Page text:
5. 5. Working • The SensiNet® Services Gateway is a powerful appliance based on the Intel® Atom ™ processor and provides network management, user interface, data logging, trending, alarming and communications without any complicated software to install. A standard browser and network connection is all that’s required to access and configure the system. The GWAY-2100 also operates as stand-alone data logger with real time views, trending and e-mail alerts.
  6. 6. Classification Of Routing Protocols Routing techniques are required for sending data between sensor nodes an the base stations for communication. Routing Protocols can be classified : • Based on Mode of functioning and type of target applications into Proactive, Reactive and Hybrid. • Based on Participation style of the nodes into as Direct Communication, Flat and Clustering Protocols . • Depending on the Network Structure as Hierarchical, Data Centric and Location based
  7. 7. Direct Communication, Flat and Clustering Protocols • In Direct Communication Protocols, any node can send information to the BS directly. • When this is applied in a very large network, the energy of sensor nodes may be drained quickly. • Its scalability is very small. • SPIN is an example of this type of protocol. • In the case of Flat Protocols, if any node needs to transmit data, it first searches for a valid route to the BS and then transmits the data. Nodes around the base station may drain their energy quickly. • Its scalability is average. • Rumor Routing is an example of this type of protocol. • According to the clustering protocol, the total area is divided into numbers of clusters. • Each and every cluster has a cluster head (CH) and this cluster head directly communicates with the BS. • All nodes in a cluster send their data to their corresponding Cluster Head. • The Threshold sensitive Energy Efficient sensor Network (TEEN) is an example of a clustering protocol.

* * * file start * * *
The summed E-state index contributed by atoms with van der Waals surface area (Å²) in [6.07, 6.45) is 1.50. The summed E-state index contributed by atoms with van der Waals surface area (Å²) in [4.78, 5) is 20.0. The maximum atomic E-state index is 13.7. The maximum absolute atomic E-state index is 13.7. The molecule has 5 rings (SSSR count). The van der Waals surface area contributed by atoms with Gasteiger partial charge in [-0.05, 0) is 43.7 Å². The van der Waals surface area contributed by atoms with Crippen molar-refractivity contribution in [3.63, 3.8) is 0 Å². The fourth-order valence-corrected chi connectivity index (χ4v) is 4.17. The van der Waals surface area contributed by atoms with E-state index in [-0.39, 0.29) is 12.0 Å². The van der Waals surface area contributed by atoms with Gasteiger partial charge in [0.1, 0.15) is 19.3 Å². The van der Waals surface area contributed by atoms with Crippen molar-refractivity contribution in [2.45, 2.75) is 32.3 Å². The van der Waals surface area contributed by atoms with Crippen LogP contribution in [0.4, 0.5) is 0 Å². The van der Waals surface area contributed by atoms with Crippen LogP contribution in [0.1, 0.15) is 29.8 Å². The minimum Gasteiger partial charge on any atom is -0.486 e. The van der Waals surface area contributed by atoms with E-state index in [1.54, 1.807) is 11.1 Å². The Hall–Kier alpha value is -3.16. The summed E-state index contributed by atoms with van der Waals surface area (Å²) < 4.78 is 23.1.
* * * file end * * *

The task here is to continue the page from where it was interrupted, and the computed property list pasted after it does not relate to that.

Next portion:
8. 8. Advantage/Disadvantage Advantages • Wireless sensor networks are used in those harsh and hostile environments where wired networks can't be deployed. For example in a forest, wireless sensor nodes are dropped from the air because going down there and deploying a wired setup is not possible. • Another advantage is that the wireless sensor networks are scalable. That is why they are actively being used in applications such as Structural Health Monitoring where there is a need of dense deployment and with a dense wired set up, it may lead to a chaos at the time of deployment. Moreover a dense wired set up will prove to be very costly. On the other hand, wireless sensor nodes can easily be deployed without any hustle. Disadvantages • Limited computation and communication resources are the only disadvantages in wireless sensor networks. They have limited battery power, limited storage and computation capabilities, prone to the security attacks and have limited bandwidth to communicate. • Less but still human interaction is their. • Despite of the above disadvantages, sensor networks are being used widely and considered to be the backbone of the phenomenon we call “Internet of Things”.
  9. 9. Future of WSN Presently! What if this happened?
  10. 10. References • www.wikipedia.org/wiki/Wireless_sens or_network • www.elprocus.com/introduction-to-wireless-sensor-networks-types-and-application On date:- 09/10/2017 3:49PM